The good news is that the city of Gainesville paved the way by coming up with a thoughtful and substantive policy that also provides some protection to ratepayers. That’s important because utilities have successfully used scare tactics about the potential for increases in electricity prices to defeat every previous attempt to pass bills banning the use of mountaintop removal in states like North Carolina, South Carolina, Georgia and Maryland. Even the students at the University of North Carolina in Chapel Hill were unable to get a policy passed to ban purchases of mountaintop removal coal from the power plant on campus because of the scare tactics employed by the operators of the plant.

Fortunately, the Gainesville policy provides a model that should alleviate those fears, and we can hope that students at UNC and Michigan State University, where local power plants are still purchasing mountaintop removal coal, will try again now that the City of Gainesville has led the way.

Successful Rally at the White House Council on Environmental Quality

Monday, September 15th, 2014 - posted by guestbloggers

{ Editor’s Note }This post about last week’s “Our Water, Our Future” rally in Washington, D.C. is by Dana Kuhnline, media coordinator for The Alliance for Appalachia, originally appeared on the Alliance’s website.

Dana Kuhnline

Dana Kuhnline

Last week, dozens of residents from Appalachia and allies from across the country rallied at the White House Council on Environmental Quality (CEQ) to pressure the Obama administration to protect Appalachia’s water and future from coal pollution. Those wishing to contact the CEQ to support residents can take action here.

The CEQ oversees the U.S. Environmental Protection Agency, the Office of Surface Mining and other agencies that are responsible for protecting Appalachian residents from the severe water and health impacts of mountaintop removal and other dangerous coal practices.

Unfortunately, Appalachian leaders who met with the agencies were disappointed with the attitude the administration showed toward concerned citizens that traveled many hours to D.C. for the visit. The agency representatives asked for more time to work on the issue of mountaintop removal, but mountain leaders have been waiting five years since an Obama administration Memorandum of Understanding that promised action against the destructive practice as well as reinvestment in the economy of the region.

The tragic and unbelievable series of toxic spills in Appalachia in 2014 — from the chemical spill that impacted more than 300,0000 people in West Virginia, to the slurry and coal ash spills in West Virginia, Virginia and North Carolina — are just the most recent disasters to showing the failures of the Obama administration to follow through on its promises to protect Appalachian communities. More than 500 mountains have been destroyed by mountaintop removal coal mining and the region is ready for a just transition to a economy beyond this destructive practice.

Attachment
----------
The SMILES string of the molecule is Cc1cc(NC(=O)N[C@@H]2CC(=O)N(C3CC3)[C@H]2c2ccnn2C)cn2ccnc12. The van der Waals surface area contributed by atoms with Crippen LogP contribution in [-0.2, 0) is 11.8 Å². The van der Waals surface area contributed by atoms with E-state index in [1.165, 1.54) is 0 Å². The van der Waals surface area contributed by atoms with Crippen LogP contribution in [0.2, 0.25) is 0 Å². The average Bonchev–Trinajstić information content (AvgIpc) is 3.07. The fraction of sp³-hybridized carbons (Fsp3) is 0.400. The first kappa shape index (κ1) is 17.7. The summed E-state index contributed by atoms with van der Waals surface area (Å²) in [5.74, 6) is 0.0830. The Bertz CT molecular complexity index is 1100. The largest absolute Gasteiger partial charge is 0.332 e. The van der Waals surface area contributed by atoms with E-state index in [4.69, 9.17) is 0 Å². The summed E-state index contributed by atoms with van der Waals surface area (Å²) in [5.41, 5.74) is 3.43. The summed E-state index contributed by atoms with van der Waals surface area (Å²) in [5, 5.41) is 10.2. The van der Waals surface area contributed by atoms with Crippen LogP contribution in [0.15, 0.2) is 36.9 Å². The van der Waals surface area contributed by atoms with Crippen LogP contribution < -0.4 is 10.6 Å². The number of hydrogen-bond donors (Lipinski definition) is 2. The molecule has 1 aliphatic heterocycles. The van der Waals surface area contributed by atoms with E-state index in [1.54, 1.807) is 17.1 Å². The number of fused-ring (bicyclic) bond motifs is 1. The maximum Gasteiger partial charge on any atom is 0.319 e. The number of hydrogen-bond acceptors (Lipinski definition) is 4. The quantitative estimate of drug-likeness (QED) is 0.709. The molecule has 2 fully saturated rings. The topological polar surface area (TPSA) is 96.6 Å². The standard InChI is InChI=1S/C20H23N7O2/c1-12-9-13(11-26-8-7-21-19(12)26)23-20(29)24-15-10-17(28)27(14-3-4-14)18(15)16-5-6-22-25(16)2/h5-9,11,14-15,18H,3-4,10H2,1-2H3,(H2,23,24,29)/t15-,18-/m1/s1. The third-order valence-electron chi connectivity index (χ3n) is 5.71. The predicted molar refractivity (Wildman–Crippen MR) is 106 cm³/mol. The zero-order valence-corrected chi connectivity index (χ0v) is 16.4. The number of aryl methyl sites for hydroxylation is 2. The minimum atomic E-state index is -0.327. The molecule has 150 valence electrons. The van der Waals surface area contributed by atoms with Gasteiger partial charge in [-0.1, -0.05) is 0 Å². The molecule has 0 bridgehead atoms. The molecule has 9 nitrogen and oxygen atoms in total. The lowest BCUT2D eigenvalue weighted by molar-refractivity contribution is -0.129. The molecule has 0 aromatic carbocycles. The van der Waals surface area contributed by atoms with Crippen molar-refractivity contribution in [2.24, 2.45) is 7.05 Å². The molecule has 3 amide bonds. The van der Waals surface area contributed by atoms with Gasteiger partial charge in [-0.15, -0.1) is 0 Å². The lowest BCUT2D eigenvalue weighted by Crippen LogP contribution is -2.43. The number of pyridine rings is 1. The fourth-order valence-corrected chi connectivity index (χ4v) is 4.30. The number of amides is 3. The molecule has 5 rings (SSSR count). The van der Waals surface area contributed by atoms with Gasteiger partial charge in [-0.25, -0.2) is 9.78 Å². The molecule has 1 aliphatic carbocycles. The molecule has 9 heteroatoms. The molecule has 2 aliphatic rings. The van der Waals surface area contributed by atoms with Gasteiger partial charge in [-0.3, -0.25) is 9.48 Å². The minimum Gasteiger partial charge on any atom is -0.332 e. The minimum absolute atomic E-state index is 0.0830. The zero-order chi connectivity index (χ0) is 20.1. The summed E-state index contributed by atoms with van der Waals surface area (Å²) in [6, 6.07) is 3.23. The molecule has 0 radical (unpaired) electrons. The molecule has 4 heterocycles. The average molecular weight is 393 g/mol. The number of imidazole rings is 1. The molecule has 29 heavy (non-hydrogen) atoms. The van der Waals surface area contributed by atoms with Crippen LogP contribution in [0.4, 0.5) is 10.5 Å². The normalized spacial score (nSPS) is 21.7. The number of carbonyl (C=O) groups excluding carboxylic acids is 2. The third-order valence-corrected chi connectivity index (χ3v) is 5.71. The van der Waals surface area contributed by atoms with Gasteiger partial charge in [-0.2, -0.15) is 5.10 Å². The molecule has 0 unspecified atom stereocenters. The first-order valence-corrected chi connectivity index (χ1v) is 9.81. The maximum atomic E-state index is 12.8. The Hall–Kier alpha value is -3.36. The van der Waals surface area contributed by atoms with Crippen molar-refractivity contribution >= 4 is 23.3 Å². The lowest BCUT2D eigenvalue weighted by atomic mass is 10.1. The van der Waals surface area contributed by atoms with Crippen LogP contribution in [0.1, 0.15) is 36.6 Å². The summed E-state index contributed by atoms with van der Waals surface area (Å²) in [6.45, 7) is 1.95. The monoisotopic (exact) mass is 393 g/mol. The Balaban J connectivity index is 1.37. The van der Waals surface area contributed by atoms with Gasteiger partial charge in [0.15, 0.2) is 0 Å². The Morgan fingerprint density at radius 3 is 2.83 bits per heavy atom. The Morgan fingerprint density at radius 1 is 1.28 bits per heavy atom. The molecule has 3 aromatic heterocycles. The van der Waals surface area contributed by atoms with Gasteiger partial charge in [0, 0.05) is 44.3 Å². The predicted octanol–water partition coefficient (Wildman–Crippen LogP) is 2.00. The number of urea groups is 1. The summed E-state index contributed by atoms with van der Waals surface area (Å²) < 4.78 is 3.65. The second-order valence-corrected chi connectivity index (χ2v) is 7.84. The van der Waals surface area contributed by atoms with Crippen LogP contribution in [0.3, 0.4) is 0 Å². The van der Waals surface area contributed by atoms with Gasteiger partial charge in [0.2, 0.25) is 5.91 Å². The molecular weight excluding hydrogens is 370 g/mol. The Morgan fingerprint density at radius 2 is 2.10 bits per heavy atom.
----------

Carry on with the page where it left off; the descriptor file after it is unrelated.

The next day, residents engaged in a sit-in on the front steps of the CEQ and waited several hours for an agency representative to come out to speak with them — eventually even hosting a square dance with a live band playing traditional Appalachian music in front of the CEQ. In addition, residents organized a bucket brigade to collect clean water from D.C. to bring back home to their communities that do not have access to safe water to drink.

When no representative from CEQ agreed to meet with residents after several hours of waiting, residents placed a report card on the steps that evaluated the progress so far of the Obama administration on important areas such as protecting the health and water of Appalachia. Participants in the rally gave the administration a grade of “incomplete.”

Appalachian citizens rally in front of the White House for "Our Water, Our Future."

Appalachian citizens rally in front of the White House for “Our Water, Our Future.”

Advocating for a fair Internet, for all

Wednesday, September 10th, 2014 - posted by brian
Appalachian Voices is participating in today's Internet Slowdown to support an open and fair web.

Appalachian Voices is participating in today’s Internet Slowdown to support an open and fair web.

If you find yourself staring at spinning wheels on some of your favorite websites today, take a moment to imagine what an unfair Internet would look like.

What if federal regulators currently considering how to regulate the Internet put your favorite small businesses or advocacy groups at even more of a disadvantage? That scary prospect is essentially what the Federal Communications Commission is considering right now.

Today’s Internet Slowdown is an effort to raise awareness around a policy known as “net neutrality.” The general idea behind net neutrality is that no individual website’s content should be prioritized above others’. So, as this NPR piece puts it, “a user can go where he wants and do what he wants on the Internet without the interference of his broadband provider.”

If that basic, but threatened, fairness sounds like something you support, you’re not alone. The FCC has already received more than one million comments on the issue, the vast majority of which support strict enforcement of net neutrality. Here’s how NPR describes what a positive outcome of this process might look like:

“Advocates for the open Internet are pushing for reclassifying the Internet from Title I to Title II under the Telecommunications Act of 1996. According to the supporters of this measure, it would make the Internet more like a public utility and give the agency more authority to regulate the Web and enforce protections for net neutrality.”

Supporters of net neutrality protections say that without the rules, Internet service providers like Comcast and Time Warner will have economic incentives to charge content providers …”